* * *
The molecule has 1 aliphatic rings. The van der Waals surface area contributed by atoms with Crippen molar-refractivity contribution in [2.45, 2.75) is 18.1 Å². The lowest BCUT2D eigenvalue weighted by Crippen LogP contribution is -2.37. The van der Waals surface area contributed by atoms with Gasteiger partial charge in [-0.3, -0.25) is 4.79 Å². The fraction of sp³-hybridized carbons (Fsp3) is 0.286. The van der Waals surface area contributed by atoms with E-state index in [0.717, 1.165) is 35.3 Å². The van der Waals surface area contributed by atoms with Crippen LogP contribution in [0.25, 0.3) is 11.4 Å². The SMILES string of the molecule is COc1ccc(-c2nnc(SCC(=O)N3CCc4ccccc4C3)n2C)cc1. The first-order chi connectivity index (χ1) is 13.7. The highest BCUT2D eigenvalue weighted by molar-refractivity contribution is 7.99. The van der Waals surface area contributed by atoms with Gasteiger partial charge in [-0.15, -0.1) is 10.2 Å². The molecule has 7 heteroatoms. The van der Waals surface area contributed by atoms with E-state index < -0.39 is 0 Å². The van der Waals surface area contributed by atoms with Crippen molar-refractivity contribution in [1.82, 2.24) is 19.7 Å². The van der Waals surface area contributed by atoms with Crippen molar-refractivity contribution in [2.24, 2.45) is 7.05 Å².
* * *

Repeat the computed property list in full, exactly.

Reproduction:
The molecule has 1 aliphatic rings. The van der Waals surface area contributed by atoms with Crippen molar-refractivity contribution in [2.45, 2.75) is 18.1 Å². The lowest BCUT2D eigenvalue weighted by Crippen LogP contribution is -2.37. The van der Waals surface area contributed by atoms with Gasteiger partial charge in [-0.3, -0.25) is 4.79 Å². The fraction of sp³-hybridized carbons (Fsp3) is 0.286. The van der Waals surface area contributed by atoms with E-state index in [0.717, 1.165) is 35.3 Å². The van der Waals surface area contributed by atoms with Crippen LogP contribution in [0.25, 0.3) is 11.4 Å². The SMILES string of the molecule is COc1ccc(-c2nnc(SCC(=O)N3CCc4ccccc4C3)n2C)cc1. The first-order chi connectivity index (χ1) is 13.7. The highest BCUT2D eigenvalue weighted by molar-refractivity contribution is 7.99. The van der Waals surface area contributed by atoms with Gasteiger partial charge in [-0.15, -0.1) is 10.2 Å². The molecule has 7 heteroatoms. The van der Waals surface area contributed by atoms with E-state index < -0.39 is 0 Å². The van der Waals surface area contributed by atoms with Crippen molar-refractivity contribution in [1.82, 2.24) is 19.7 Å². The van der Waals surface area contributed by atoms with Crippen molar-refractivity contribution in [2.24, 2.45) is 7.05 Å².